Falling hemoglobin or platelet count Progression to a later stage of disease Painful, disease-related overgrowth of lymph nodes or spleen An increase in the rate of lymphocyte production

Typical approach
CLL is probably incurable by present treatments. The primary chemotherapeutic plan is combination chemotherapy with chlorambucil or cyclophosphamide, plus a corticosteroid such as prednisone or prednisolone . The use of a corticosteroid has the additional benefit of suppressing some related autoimmune diseases, such as immunohemolytic anemia or immunemediated thrombocytopenia. In resistant cases, single-agent treatments with nucleoside drugs such as fludarabine . pentostatin, or cladribine may be successful. Younger patients may consider allogeneic or autologous bone marrow transplantation.

Acute myelogenous:
Many different anti-cancer drugs are effective for the treatment of AML. Treatments vary somewhat according to the age of the patient and according to the specific subtype of AML. Overall, the strategy is to control bone marrow and systemic (whole-body) disease, while offering specific treatment for the central nervous system (CNS), if involved. In general, most oncologists rely on combinations of drugs for the initial, induction phase of chemotherapy. Such combination chemotherapy usually offers the benefits of early remission and a lower risk of disease resistance. Consolidation and maintenance treatments are intended to prevent disease recurrence. Consolidation treatment often entails a repetition of induction chemotherapy or the intensification chemotherapy with additional drugs. By contrast, maintenance treatment involves drug doses that are lower than those administered during the induction phase.

Chronic myelogenous:
There are many possible treatments for CML, but the standard of care for newly diagnosed patients is imatinib (Gleevec) therapy. Compared to most anti-cancer drugs, it has relatively few side effects and can be taken orally at home. With this drug, more than 90% of patients will be able to keep the disease in check for at least five years, so that CML becomes a chronic, manageable condition.

In a more advanced, uncontrolled state, when the patient cannot tolerate imatinib, or if the patient wishes to attempt a permanent cure, then an allogeneic bone marrow transplantation may be performed. This procedure involves high-dose chemotherapy and radiation followed by infusion of bone marrow from a compatible donor. Approximately 30% of patients die from this procedure.

Hairy cell
Patients with hairy cell leukemia who are symptom-free typically do not receive immediate treatment. Treatment is generally considered necessary when the patient shows signs and symptoms such as low blood cell counts (e.g., infection-fighting neutrophil count below 1.0 K/L), frequent infections, unexplained bruises, anemia, or fatigue that is significant enough to disrupt the patient's everyday life. Typical treatment approach Patients who need treatment usually receive either one week of cladribine, given daily by intravenous infusion or a simple injection under the skin, or six months of pentostatin, given every four weeks by intravenous infusion. In most cases, one round of treatment will produce a prolonged remission. Other treatments include rituximab infusion or self-injection with Interferon-alpha. In limited cases, the patient may benefit from splenectomy (removal of the spleen). These treatments are not typically given as the first treatment because their success rates are lower than cladribine or pentostatin.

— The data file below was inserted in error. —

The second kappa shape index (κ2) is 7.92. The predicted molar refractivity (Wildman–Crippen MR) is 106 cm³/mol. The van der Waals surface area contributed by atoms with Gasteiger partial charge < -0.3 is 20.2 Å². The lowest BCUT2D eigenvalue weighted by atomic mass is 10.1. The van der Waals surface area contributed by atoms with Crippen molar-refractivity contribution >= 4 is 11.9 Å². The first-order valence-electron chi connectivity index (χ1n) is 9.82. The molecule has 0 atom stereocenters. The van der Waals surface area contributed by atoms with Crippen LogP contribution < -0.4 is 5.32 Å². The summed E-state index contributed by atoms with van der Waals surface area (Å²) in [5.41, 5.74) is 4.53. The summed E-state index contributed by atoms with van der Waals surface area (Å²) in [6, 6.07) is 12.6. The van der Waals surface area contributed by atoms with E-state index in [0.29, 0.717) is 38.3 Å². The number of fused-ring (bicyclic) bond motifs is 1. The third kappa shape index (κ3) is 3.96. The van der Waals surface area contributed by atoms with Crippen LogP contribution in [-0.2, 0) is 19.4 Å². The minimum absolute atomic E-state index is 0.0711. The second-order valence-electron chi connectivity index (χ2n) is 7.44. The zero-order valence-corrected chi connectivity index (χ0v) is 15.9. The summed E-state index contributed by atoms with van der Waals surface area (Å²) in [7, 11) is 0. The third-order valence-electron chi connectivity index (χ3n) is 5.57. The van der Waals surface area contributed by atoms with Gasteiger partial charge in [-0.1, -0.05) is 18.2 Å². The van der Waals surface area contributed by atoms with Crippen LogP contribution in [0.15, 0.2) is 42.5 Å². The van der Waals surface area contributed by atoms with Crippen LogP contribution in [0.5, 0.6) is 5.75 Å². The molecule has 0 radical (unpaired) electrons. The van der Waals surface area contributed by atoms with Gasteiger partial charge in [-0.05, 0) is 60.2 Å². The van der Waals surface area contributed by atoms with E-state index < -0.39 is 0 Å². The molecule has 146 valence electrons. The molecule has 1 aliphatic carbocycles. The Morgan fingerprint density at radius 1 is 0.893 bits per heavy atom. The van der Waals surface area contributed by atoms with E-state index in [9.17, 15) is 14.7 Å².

T-cell prolymphocytic
Most patients with T-cell prolymphocytic leukemia, a rare and aggressive leukemia with a median survival of less than one year, require immediate treatment. T-cell prolymphocytic leukemia is difficult to treat, and it does not respond to most available chemotherapeutic drugs.Many different treatments have been attempted, with limited success in certain patients: purine analogues(pentostatin, fludarabine, cladribine), chlorambucil, and various forms of combination chemotherapy (cyclophosphamide, doxorubicin, vincristine, prednisone CHOP, cyclophosphamide, vincristine, prednisone [COP], vincristine, doxorubicin, prednisone, etoposide, cyclophosphamide, bleomycin VAPEC-B. Alemtuzumab (Campath), a monoclonal antibody that attacks white blood cells, has been used in treatment with greater success than previous options. Some patients who successfully respond to treatment also undergo stem cell transplantation to consolidate the response.

Juvenile myelomonocytic:

Treatment for juvenile myelomonocytic leukemia can include splenectomy, chemotherapy, and bone marrow transplantation.

PREVENTION:
There is no known way to prevent most types of leukemia. Most people with leukemia do not have known risk factors. A risk factor is anything that raises your chances of getting a disease. Some types of leukemia may be prevented by avoiding high doses of radiation, exposure to the chemical benzene, smoking and other tobacco use, or certain types of chemotherapy used to treat other types of cancer.